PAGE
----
toning vs building

Discussion in 'Health & Fitness' started by moosryan, Dec 14, 2004.

  1. moosryan

    moosryan Hall of Fame

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    I just started weight training and am rather confused by 2 opinions:

    The head football coach who runs the class: he says that since i'm just starting, toning is useless for me right now, and i should just focus on getting started building up some muscles


    my coach: he says i should be lean, not built and i need to do more reps, and more sets, at lower weights.

    Please help me, i'm confused...Thanks.
     
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  2. alan-n

    alan-n Professional

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    I think I can help you out with this one. I am 5'9"... when I was 18 I weighed 120 lbs. I started weight training to build mass and got my weight up to 175, benched 330lbs, squatted 500lb. Quit weight training 3 years ago and played tennis instead, now I'm down to 150 lbs.

    How much weight and muscle mass you should build depends on how tall you are. You don't want to add muscle to the point of impacting your flexibility. Hitting a tennis ball is all about grip strength on impact, and racquet head speed. Adding muscles will help you hit balls from a mostly open position and / or short take backs if that is your style.

    Lower weights / high reps are what you should be aiming for your overall body training. Just keep in mind that weight training will not significantly help your strokes..... you need to work on that directly, add weight to your racquet if you have to.
     
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  3. Marius_Hancu

    Marius_Hancu G.O.A.T.

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    Do you feel you're more flexible now than 3 years ago?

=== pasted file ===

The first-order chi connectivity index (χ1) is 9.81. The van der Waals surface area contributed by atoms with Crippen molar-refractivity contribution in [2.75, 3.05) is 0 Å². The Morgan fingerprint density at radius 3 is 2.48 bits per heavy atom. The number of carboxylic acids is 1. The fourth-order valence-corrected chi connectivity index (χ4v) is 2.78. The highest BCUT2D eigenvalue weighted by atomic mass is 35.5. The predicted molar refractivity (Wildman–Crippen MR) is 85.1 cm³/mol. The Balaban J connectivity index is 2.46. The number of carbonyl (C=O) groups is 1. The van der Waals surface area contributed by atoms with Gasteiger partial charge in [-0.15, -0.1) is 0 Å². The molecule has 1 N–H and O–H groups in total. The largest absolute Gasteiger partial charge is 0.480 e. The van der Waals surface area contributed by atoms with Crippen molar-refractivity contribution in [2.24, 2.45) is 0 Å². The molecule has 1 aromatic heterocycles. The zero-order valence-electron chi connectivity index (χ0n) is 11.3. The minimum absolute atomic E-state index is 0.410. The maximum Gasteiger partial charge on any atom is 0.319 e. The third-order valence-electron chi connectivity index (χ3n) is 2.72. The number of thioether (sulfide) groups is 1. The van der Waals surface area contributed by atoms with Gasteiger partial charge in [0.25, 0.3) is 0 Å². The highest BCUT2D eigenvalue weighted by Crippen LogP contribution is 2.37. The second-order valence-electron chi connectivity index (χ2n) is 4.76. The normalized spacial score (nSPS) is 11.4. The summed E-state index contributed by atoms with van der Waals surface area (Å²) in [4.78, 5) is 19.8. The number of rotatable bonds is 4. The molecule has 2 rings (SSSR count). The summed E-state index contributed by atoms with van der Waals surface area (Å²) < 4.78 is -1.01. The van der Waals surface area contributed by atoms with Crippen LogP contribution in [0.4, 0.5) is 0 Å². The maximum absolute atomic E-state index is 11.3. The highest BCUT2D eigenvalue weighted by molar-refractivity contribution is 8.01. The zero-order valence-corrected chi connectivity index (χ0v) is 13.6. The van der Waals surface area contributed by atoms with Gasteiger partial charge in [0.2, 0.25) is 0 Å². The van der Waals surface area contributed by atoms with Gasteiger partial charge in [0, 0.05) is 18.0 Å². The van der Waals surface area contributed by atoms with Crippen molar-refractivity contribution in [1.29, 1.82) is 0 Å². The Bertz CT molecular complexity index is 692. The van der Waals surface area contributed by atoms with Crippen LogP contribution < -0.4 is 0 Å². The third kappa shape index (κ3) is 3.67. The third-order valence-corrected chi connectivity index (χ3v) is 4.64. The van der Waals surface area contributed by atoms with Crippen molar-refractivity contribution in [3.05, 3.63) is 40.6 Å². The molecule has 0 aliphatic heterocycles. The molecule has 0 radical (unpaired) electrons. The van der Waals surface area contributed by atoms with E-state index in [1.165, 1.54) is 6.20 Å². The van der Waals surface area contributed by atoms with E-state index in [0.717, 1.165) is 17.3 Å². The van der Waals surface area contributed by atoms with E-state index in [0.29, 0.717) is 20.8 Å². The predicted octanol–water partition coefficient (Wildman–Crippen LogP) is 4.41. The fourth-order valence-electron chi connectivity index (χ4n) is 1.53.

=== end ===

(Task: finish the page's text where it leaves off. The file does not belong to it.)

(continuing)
Also, how about your serve? Faster/slower?
     
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  4. moosryan

    moosryan Hall of Fame

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    i'm about 5 7, and i'm really weak, this isn't to help my strokes, i just need some strength. for example, right now i'm benchin 60 lbs.
     
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  5. Marius_Hancu

    Marius_Hancu G.O.A.T.

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    Check my posting at:
    Great fitness sites
    http://tt.tennis-warehouse.com/showthread.php?t=33800
    it has lots of stuff on strength and weight training

    I'd suggest a 3-day/week program:
    - 1 day for the legs (you need more recovery)
    - 2 days for the upper body

    Start with 1-2 series of say 12reps, with a weight which takes you to failure (you cannot lift anymore) at about the 12th rep. You'll have to experiment on every exercise to find that weight. It's important to reach the point of failure, otherwise muscles aren't really exercised.

    WRITE down on a sheet your results (very important to try to record your progress), and try to upgrade at each session either in terms of reps, or weight, or number of sets (up to 4, not more).